It was apparently after the demise of the Sun that Talbot and his wife opened a school for a short period in London. Both proved to be excellent and well-educated teachers and attracted the children of some of the area’s most prominent residents. Then, apparently after Edward’s unsuccessful petition for the 500-acre grant of land to which he had originally been entitled, the family removed to Niagara (Niagara-on-the-Lake). There Talbot is said to have “conducted” a newspaper and pursued his theory of the invention of perpetual motion. By late 1835 his years of experiments, on which he had expended so much money and time to the exclusion of almost everything else, ended in failure. Suffering from acute alcoholism, he returned to London “a sickly-looking man, broken down in health and resources, with a very shabby appearance and a very large dependent family, very poor and poorly found,” and again opened a school at his residence.
In the spring of 1836 a group of London-area moderates purchased the press of London’s radical Wesleyan Advocate, which had been published from October 1835 to April 1836, and installed Talbot, an Anglican, as the editor of the Freeman’s Journal. As with the Sun, he supported the government but advocated moderate reform. Despite his growing moderation he remained an enthusiastic supporter of the Orange order; indeed he was a member of the grand committee of the Grand Orange Lodge of British North America for the year 1835. All this changed during the elections in the summer of 1836.
The manipulations of Lieutenant Governor Sir Francis Bond Head* in the Middlesex riding as well as the London riots and their aftermath deeply wounded Talbot’s sense of justice. Until the Journal’s demise that autumn, he used the paper to attack violently both Head and the Orange order. As a result, he was not re-commissioned a justice of the peace in December 1836 and was stripped of his militia captaincy at about the same time. The removal from the magistracy was to weigh particularly heavily on him
On the evening of 8 Dec. 1837 some of the reformers in Middlesex, genuinely fearing an assault on their property and lives by the local tories and Orangemen, met at Flannagan’s Tavern in London to form a plan of defence. The meeting was chaired by William E. Niles* and both Edward and John Talbot attended. Although Edward had been confined to his room with dropsy for the previous eight months, he drafted the resolution of constitutional defence and acted as secretary of the meeting.
In early January 1838, on the day Edward and his family had intended to remove to Ypsilanti, Mich., where he expected to take on the editorship of a newspaper offered to him some six months earlier, he was arrested and his papers were searched. He was subsequently examined, bound over as a witness against London reformer Charles Latimer, and then released. Talbot publicly took leave of London on 13 May, stayed a short time in Detroit, and then removed to Ohio. By this time both his mind and his body were in an advanced state of deterioration. He took a dislike to the people and the climate of Ohio, and it was with relief that in July he accepted what was probably a pure act of charity on the part of the printer of the Lewiston Telegraph; he moved to Lewiston, N.Y., to co-edit that paper. Under Talbot’s influence, the Telegraph dropped its support of the Patriots, but it soon fell “into a state of hopeless, drivelling somnolency,” a by-product of Edward’s diseased mind.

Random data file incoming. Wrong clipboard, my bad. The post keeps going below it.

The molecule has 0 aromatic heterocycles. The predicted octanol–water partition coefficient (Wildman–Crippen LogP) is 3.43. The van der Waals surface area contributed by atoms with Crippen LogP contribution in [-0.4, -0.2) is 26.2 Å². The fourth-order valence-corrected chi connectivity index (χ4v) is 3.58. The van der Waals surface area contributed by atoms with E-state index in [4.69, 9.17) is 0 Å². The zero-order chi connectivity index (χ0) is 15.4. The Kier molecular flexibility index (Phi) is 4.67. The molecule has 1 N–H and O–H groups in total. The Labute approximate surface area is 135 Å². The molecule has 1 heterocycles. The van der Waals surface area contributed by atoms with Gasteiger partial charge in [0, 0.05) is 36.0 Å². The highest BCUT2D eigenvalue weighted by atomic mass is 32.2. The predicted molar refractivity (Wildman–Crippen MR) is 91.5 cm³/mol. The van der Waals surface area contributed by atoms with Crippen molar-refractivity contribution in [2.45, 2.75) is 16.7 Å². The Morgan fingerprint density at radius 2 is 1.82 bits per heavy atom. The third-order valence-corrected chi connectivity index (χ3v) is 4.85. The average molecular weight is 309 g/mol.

Just a few weeks before his death in January 1839, Talbot left the paper to seek medical assistance in nearby Lockport. His family, which had not accompanied him to the United States but had probably remained with his parents in London Township, was apparently notified of his imminent death. After sending his wife what little he still possessed, Edward voluntarily admitted himself to Lockport poor-house/hospital as an indigent. Subsequent to his death there, his remains were interred, undoubtedly in a pauper’s grave, in the Cold Springs Cemetery.
Probably London’s first mind of potential genius, Edward Allen Talbot was “an original thinker and a great projector of new schemes” who claimed a “high literary reputation” in both the Canadas and the British Isles and was “in every sense the gentleman.” He had, however, no conception of the value of money and property, had been over impulsive, had consciously ruined his health, and for years had all but neglected his family.
Edward Allen Talbot’s Five years’ residence in the Canadas: including a tour through the United States of America, in the year 1823 (2v., London, 1824) was reprinted in one volume in East Ardsley, Eng., and New York in 1968.
PAC, RG 9, I, B8, 1. Private arch., D. J. Brock (London, Ont.), F. C. Hamil to Fred Landon, 25 July 1961 (copy). Christian Guardian, 4 May 1836, 6 Feb. 1839. Freeman’s Advocate (Lockport, N.Y.), 11 Jan. 1839. Gazette (London, [Ont.]), 27 July 1836, 2 March 1839. D. J. Brock, “Richard Talbot, the Tipperary Irish and the formative years of London Township, 1818–1826” (ma thesis, Univ. of Western Ont., London, 1969). F. T. Rosser, London Township pioneers, including a few families from adjoining areas (Belleville, Ont., 1975). D. J. Brock, “London’s first newspaper: researcher discovers long-sought copy of London Sun,” London Free Press, 3 July 1971: 8M. Fred Landon, “Some early newspapers and newspaper men of London,” London and Middlesex Hist. Soc., Trans. (London), 12 (1927): 26–34.